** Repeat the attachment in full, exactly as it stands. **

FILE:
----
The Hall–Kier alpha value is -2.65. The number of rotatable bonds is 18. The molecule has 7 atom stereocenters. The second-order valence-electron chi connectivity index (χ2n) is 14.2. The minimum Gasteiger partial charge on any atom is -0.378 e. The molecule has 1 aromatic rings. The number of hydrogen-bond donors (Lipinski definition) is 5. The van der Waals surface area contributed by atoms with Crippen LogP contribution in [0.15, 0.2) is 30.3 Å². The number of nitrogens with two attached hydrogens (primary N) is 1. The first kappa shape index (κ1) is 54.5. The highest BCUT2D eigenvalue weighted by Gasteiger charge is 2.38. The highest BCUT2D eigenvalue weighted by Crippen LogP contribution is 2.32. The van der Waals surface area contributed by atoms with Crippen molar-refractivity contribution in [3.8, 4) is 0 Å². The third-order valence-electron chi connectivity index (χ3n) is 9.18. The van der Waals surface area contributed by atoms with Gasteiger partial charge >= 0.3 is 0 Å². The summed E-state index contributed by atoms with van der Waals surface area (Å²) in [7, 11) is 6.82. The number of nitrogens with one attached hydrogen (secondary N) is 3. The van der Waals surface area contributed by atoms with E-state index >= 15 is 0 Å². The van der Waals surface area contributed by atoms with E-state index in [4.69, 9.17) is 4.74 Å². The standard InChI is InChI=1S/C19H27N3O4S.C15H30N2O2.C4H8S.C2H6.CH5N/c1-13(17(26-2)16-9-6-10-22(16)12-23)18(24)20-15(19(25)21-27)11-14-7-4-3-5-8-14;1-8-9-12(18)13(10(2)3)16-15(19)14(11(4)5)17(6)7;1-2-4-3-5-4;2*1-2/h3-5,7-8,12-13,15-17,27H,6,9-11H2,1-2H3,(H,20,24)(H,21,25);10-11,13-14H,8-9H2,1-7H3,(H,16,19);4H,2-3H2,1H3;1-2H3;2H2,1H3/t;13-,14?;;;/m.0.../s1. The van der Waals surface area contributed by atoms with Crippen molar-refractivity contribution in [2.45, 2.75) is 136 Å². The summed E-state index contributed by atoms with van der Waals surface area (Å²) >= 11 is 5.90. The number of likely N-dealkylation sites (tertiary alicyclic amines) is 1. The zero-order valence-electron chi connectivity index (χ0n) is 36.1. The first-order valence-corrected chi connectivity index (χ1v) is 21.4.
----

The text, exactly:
The Hall–Kier alpha value is -2.65. The number of rotatable bonds is 18. The molecule has 7 atom stereocenters. The second-order valence-electron chi connectivity index (χ2n) is 14.2. The minimum Gasteiger partial charge on any atom is -0.378 e. The molecule has 1 aromatic rings. The number of hydrogen-bond donors (Lipinski definition) is 5. The van der Waals surface area contributed by atoms with Crippen LogP contribution in [0.15, 0.2) is 30.3 Å². The number of nitrogens with two attached hydrogens (primary N) is 1. The first kappa shape index (κ1) is 54.5. The highest BCUT2D eigenvalue weighted by Gasteiger charge is 2.38. The highest BCUT2D eigenvalue weighted by Crippen LogP contribution is 2.32. The van der Waals surface area contributed by atoms with Crippen molar-refractivity contribution in [3.8, 4) is 0 Å². The third-order valence-electron chi connectivity index (χ3n) is 9.18. The van der Waals surface area contributed by atoms with Gasteiger partial charge >= 0.3 is 0 Å². The summed E-state index contributed by atoms with van der Waals surface area (Å²) in [7, 11) is 6.82. The number of nitrogens with one attached hydrogen (secondary N) is 3. The van der Waals surface area contributed by atoms with E-state index >= 15 is 0 Å². The van der Waals surface area contributed by atoms with E-state index in [4.69, 9.17) is 4.74 Å². The standard InChI is InChI=1S/C19H27N3O4S.C15H30N2O2.C4H8S.C2H6.CH5N/c1-13(17(26-2)16-9-6-10-22(16)12-23)18(24)20-15(19(25)21-27)11-14-7-4-3-5-8-14;1-8-9-12(18)13(10(2)3)16-15(19)14(11(4)5)17(6)7;1-2-4-3-5-4;2*1-2/h3-5,7-8,12-13,15-17,27H,6,9-11H2,1-2H3,(H,20,24)(H,21,25);10-11,13-14H,8-9H2,1-7H3,(H,16,19);4H,2-3H2,1H3;1-2H3;2H2,1H3/t;13-,14?;;;/m.0.../s1. The van der Waals surface area contributed by atoms with Crippen molar-refractivity contribution in [2.45, 2.75) is 136 Å². The summed E-state index contributed by atoms with van der Waals surface area (Å²) >= 11 is 5.90. The number of likely N-dealkylation sites (tertiary alicyclic amines) is 1. The zero-order valence-electron chi connectivity index (χ0n) is 36.1. The first-order valence-corrected chi connectivity index (χ1v) is 21.4.